What is a security operations center?
A security operations center helps protect your enterprise by monitoring and increasing its cyber resilience against cyber attacks and similar security risks.
The IT environment surrounding companies continues to become more complex and diversified year by year, and security measures are indispensable to protect the company from various threats. Under such circumstances, the security operations center (SOC), a specialized organization of security, is attracting attention.
This article provides an overview of SOC, the background required, its benefits, challenges, and caveats when using it, and the differences from Computer Security Incident Response Team (CSIRT).1
A security operations center (SOC) is an on-site or external team of cyber security professionals who monitor an enterprise’s IT infrastructure. A SOC provides a wide range of IT services, including monitoring networks and devices in corporate systems and advising on security measures.
Independent SOCs can manage the security of multiple companies. It is possible to organize an SOC from your enterprise’s IT professionals, but external organizations are often used because an enterprise’s monitoring and response are required 24 hours a day, 365 days a year.2
Today’s IT environments are evolving, becoming more complex and diversified.
For example, because of the COVID-19 pandemic, telecommuting became much more common among tech companies and the demand for cloud services increased. It is necessary to implement security measures in line with the diversification of IT utilization, but companies can find it difficult to take their own security measures in-house because of the specialized knowledge is required.
Cyber attacks are also evolving in line with today’s diversifying IT environment.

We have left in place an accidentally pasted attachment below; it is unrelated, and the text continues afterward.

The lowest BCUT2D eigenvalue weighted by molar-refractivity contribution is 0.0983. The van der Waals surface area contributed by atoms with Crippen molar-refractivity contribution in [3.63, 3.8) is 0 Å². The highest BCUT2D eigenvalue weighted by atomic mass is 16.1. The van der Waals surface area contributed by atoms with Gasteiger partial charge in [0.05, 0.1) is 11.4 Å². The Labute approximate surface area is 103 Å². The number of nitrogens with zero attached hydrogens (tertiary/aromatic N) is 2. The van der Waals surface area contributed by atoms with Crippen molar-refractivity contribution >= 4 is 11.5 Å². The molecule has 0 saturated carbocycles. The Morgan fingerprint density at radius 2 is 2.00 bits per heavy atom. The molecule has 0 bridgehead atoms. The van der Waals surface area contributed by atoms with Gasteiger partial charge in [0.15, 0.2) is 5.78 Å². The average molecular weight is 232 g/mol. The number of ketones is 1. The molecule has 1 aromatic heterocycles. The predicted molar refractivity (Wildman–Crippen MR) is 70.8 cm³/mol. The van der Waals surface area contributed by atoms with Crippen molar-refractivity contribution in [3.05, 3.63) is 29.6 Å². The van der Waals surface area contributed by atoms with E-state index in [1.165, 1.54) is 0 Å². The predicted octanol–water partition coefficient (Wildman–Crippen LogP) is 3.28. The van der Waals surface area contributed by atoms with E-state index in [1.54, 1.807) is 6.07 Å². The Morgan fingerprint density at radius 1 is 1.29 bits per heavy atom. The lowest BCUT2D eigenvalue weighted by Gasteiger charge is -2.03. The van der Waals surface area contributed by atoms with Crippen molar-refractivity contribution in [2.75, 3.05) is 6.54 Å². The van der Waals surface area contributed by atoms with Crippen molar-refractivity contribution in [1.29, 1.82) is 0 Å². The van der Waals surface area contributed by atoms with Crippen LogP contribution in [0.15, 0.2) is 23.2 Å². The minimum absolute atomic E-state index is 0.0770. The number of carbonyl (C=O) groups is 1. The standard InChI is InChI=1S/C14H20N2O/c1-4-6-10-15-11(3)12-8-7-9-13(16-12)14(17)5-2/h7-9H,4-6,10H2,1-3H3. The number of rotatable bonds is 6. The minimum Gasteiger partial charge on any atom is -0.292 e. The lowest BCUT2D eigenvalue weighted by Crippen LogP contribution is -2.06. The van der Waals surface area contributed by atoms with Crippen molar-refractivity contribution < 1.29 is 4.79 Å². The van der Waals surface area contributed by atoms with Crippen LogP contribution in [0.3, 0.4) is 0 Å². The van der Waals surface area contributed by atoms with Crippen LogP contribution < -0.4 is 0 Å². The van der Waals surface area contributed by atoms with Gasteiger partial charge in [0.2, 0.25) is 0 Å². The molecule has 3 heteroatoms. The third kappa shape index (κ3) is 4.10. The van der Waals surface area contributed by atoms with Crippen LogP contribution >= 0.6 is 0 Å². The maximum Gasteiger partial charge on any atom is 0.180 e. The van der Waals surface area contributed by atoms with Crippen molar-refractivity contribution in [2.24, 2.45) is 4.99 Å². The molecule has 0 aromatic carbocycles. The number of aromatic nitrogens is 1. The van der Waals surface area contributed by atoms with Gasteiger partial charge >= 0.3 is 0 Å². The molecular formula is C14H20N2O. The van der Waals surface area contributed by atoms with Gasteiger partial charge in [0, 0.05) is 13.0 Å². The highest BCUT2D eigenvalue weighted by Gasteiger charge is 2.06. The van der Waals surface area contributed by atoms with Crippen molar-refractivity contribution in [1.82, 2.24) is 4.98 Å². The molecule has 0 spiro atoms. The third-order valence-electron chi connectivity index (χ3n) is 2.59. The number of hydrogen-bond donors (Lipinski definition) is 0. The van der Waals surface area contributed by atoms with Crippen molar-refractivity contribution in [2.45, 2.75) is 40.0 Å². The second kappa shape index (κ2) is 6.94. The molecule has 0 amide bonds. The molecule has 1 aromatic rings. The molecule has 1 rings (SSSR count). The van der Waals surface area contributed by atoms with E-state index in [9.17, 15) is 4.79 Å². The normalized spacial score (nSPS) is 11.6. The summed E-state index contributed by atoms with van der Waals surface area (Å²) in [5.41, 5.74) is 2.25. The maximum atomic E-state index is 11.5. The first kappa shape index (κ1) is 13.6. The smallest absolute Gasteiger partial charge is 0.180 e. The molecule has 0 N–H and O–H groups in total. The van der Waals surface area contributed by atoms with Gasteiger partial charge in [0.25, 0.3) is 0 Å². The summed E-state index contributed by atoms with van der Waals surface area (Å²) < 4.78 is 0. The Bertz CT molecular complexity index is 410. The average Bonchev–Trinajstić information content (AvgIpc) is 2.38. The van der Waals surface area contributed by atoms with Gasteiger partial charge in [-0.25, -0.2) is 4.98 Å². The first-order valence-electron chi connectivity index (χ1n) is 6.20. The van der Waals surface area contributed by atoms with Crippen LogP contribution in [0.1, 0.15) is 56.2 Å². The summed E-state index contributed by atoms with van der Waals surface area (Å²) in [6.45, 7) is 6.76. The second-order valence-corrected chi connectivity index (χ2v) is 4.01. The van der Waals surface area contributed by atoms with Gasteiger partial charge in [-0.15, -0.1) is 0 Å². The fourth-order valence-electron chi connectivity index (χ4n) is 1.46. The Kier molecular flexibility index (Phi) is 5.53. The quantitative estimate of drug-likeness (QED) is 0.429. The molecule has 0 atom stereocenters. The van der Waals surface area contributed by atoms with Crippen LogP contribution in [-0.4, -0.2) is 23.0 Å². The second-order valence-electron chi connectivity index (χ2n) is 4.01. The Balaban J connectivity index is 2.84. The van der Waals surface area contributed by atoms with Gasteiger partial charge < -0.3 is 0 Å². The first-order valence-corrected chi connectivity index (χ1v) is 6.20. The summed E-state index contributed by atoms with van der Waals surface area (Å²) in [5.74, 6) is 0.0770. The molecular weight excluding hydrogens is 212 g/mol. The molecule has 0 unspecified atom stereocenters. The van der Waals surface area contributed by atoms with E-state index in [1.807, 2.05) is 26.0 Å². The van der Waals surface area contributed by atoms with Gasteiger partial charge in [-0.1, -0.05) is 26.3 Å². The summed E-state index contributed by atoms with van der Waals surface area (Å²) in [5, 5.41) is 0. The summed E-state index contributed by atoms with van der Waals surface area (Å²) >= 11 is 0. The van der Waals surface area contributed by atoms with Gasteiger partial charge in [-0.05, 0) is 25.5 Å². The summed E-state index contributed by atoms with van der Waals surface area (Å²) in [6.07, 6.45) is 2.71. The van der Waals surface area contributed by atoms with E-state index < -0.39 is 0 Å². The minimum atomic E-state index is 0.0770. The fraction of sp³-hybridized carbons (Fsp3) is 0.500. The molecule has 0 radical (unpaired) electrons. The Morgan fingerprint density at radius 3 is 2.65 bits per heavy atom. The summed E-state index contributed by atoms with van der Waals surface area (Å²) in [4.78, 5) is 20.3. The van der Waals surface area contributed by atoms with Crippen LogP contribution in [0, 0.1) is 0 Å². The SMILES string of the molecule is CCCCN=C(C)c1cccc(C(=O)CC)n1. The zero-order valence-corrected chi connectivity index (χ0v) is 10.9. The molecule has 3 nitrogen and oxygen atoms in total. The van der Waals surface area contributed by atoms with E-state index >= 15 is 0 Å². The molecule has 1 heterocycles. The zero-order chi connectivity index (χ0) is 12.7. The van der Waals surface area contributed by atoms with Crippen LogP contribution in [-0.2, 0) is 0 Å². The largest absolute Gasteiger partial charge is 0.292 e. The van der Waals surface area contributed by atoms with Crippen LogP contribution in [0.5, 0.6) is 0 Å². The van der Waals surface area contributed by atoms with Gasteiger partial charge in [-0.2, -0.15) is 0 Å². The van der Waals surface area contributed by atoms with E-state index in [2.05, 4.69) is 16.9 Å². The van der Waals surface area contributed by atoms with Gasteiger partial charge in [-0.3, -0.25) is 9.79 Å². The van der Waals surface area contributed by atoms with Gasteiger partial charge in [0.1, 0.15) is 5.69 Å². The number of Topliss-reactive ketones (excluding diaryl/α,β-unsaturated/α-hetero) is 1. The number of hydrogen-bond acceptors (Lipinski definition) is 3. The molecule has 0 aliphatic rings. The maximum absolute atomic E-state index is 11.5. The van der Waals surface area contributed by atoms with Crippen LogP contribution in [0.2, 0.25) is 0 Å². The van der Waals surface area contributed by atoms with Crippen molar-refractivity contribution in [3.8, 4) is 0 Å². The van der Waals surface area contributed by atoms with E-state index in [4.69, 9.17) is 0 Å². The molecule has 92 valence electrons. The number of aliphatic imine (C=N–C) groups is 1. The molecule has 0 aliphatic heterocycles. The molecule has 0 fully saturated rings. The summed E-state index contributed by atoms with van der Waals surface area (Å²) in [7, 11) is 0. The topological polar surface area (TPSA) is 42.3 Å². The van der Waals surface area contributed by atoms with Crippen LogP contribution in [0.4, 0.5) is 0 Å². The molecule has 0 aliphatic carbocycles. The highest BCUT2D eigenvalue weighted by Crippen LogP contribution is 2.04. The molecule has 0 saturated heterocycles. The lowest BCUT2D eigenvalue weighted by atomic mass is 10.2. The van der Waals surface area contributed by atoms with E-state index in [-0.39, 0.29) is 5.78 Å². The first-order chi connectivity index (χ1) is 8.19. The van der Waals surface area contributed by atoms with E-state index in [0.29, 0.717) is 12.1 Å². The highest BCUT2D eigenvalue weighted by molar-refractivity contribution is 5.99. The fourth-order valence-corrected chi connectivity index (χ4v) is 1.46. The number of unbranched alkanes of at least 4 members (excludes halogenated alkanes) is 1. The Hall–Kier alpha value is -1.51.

SOCs help enterprises increase their security and cyber resilience in a perpetually changing world.
A Computer Security Incident Response Team (CSIRT) is sometimes mentioned alongside SOC.
A CSIRT is an organization that receives and responds to incidents such as cyber attacks. Both SOCs and CSIRTs are security-related organizations, but the difference is whether the organization focuses on acting before or after a disruptive incident.
While SOCs focus on security measures and threat detection to prevent security incidents from occurring, CSIRTs focus on recovery measures after an incident has occurred.3
Here are the two primary advantages of an enterprise leveraging a SOC:
Because the scope of IT security is often very broad and deep IT-related knowledge is frequently required to consider and implement pragmatic measures and countermeasures, SOCs act as a functional subject matter expert and help your company with their IT security decisions and operations.4
SoCs are often difficult to create in-house because of the specialized knowledge they require and the demands for an inhouse organization with proper security training and certifications to provide security monitoring 24 hours a day, 365 days a year. This difficulty only increases if there’s a shortage of qualified individuals with the necessary training and clearances.2
Alternatively, using SOC as an external service is expensive, although the cost of hiring an external SOC can be less than organizing your own SOC organically. In general, the cost of an SOC is often less than the cost of recovering and repairing any damage to your company because of preventable disruption.
When using SOC as an external service, it is important to confirm in advance the monitoring system, reporting means, and the extent to which the SOC can be handled. These vary greatly from service to service, be sure to determine the SOC with the service content that is best suited for your company’s needs along with your available budget.
Techopedia argues that SOC “is part of a greater context [for] threat evaluation and assessment [where] companies analyze metrics dwell time for threat incidents [and calculate] damage control [for] when a data breach or other [cyber] attack occurs”.5
SOC’s pragmatic application “leads to the promotion of a central repository for cybersecurity assets”.5 Techopedia states that this repository is “what SOC represents, whether it’s a physical facility or a collaborative paradigm that involves remote work”.5
With today’s increasingly complex and diversified IT environments and the constant risk of cyberattacks, it’s difficult to always take the optimal protective security measures your enterprise need. SOCs help provide the necessary protection for your enterprise.
Learn more about how your organization can benefit from Kyndryl Security Operations and Response Services.